Far be it from me to argue the artistic merits of films selected for release by The Criterion Collection. However, while I generally find something of interest in any of their titles, my subjective appreciation varies. On the low end of that scale, for me personally, is the 1971 drama Sunday Bloody Sunday. I always wonder what I’m missing when I simply don’t connect with a Criterion title, especially one as lavishly praised as this. Luckily, the well-produced supplemental materials are a great help in that department.
John Schlesinger chose to direct Sunday Bloody Sunday as the follow-up to his controversial Academy Award winner, Midnight Cowboy (1969). The film tells the story of a love triangle involving Bob (Murray Head), a man who splits his time between a girlfriend, Alex (Glenda Jackson), and a boyfriend, Dr. Daniel Hirsh (Peter Finch). Both Alex and Dr. Hirsh know Bob is going back and forth between them. Each of them is convinced their relationship can work, despite Bob’s split affections. Schlesinger is quite matter-of-fact in his presentation of this scenario. While that might not seem especially noteworthy to today’s younger audiences, it was quite progressive for its time.
Screenwriter Penelope Gilliatt presents a fascinating
relationship dynamic and was rewarded with an Academy Award nomination for Best
Original Screenplay. The problem is that the interaction amongst the characters
is too ordinary. Schlesinger strives very hard for realism. Not only does he
achieve it, his film takes on the mundane dreariness of real life (which, I
suppose, was the intention). There are a few unpleasant surprises along the
Alex accepts the job of babysitting the children of an out-of-town couple. For the duration of the couple’s absence, she lives with them at their house, watching not only the children but also the family dog. Bob pays regular visits. The children are a handful, at one point these prepubescent kids share a joint (forget the bisexual love triangle, this is the most shocking moment in the film). Later, the poor dog is struck by a truck and killed instantly. No one seems to care (except the irate truck driver, who was not at fault). What does it say about my reaction to the film that I wished it was one of the little brats who bought the farm, rather than the canine?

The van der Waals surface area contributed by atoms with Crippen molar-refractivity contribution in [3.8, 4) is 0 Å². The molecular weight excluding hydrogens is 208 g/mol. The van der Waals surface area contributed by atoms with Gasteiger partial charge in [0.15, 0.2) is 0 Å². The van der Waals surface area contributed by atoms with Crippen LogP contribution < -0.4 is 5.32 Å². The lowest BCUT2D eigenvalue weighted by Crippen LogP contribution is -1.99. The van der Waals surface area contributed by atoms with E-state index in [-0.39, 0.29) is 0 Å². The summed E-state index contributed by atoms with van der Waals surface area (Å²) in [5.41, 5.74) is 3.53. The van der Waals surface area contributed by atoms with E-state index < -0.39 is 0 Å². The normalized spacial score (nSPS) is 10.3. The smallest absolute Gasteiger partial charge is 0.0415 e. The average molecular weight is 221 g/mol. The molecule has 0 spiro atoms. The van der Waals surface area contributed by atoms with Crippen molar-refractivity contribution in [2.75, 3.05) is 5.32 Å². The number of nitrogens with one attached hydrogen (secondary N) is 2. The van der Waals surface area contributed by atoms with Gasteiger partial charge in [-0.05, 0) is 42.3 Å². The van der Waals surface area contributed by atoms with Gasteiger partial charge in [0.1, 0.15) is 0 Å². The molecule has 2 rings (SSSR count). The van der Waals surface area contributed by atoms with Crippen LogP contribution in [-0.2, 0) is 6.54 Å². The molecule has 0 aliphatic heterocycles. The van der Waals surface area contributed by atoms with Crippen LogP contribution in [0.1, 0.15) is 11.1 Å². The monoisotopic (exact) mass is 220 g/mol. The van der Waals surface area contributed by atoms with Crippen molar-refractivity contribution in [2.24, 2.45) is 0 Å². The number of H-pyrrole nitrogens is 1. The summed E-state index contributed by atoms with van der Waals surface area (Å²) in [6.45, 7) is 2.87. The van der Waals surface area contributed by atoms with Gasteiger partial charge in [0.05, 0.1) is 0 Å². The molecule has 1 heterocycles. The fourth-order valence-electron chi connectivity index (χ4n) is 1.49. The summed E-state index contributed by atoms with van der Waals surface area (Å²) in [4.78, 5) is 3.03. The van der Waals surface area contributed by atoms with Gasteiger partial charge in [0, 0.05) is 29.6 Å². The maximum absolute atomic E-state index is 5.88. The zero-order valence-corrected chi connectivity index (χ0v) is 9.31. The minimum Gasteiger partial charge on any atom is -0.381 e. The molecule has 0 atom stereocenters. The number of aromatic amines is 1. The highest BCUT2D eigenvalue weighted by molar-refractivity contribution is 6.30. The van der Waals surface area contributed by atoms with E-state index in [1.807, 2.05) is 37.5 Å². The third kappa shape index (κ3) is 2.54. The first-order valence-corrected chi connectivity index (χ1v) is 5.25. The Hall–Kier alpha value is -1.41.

Sunday Bloody Sunday defines the terms “slice of life.” I took an intense disliking to the film. Its characters are wholly unlikable and unsympathetic. Their interactions are tedious. By the film’s conclusion, I found myself caring exactly zero percent about whether Bob would choose to stay with Alex or Daniel (or neither). Again, I can appreciate that the film broke new ground for portraying non-mainstream romantic relationships in a non-sensationalistic way. But beyond that, I find it hard to understand why Schlesinger believed these folks were worth spending 110 minutes of time on.
Criterion has done right by Billy Williams’ cinematography with a beautiful 1080p, AVC-encoded transfer. Colors are natural, detail is strong, and the visible grain ensures a very film-like appearance. Sunday Bloody Sunday retains the look of its period, without any dirt, scratches, or other anomalies. As for the audio, the 1.0 mono soundtrack is also true to the film’s era. Dialogue is clear and the track is free of distortion. Happily, there are no problems to report with Criterion’s audio/visual presentation.
Supplemental features are fairly extensive. There are new video interviews with cast member Murray Head, cinematographer Billy Williams, production designer Luciana Arrighi, and Schlesinger’s partner Michael Childers. These total about 37 minutes and provide a good deal of background about the film. There’s also a vintage audio interview with the late Schlesinger. Perhaps best of all is the video interview with Schlesinger biographer William J. Mann. Over the course of about 23 minutes, Mann details the making of Sunday Bloody Sunday from a less sentimental viewpoint than some of the interviewees who were directly connected to the film. As is usually the case with Criterion, the included booklet is packed with worthwhile essays.
While I didn’t connect with Sunday Bloody Sunday in any meaningful way, I applaud Criterion for choosing to release it. It is a film of historical importance and the naturalistic performances, particularly by Glenda Jackson, are worth seeing.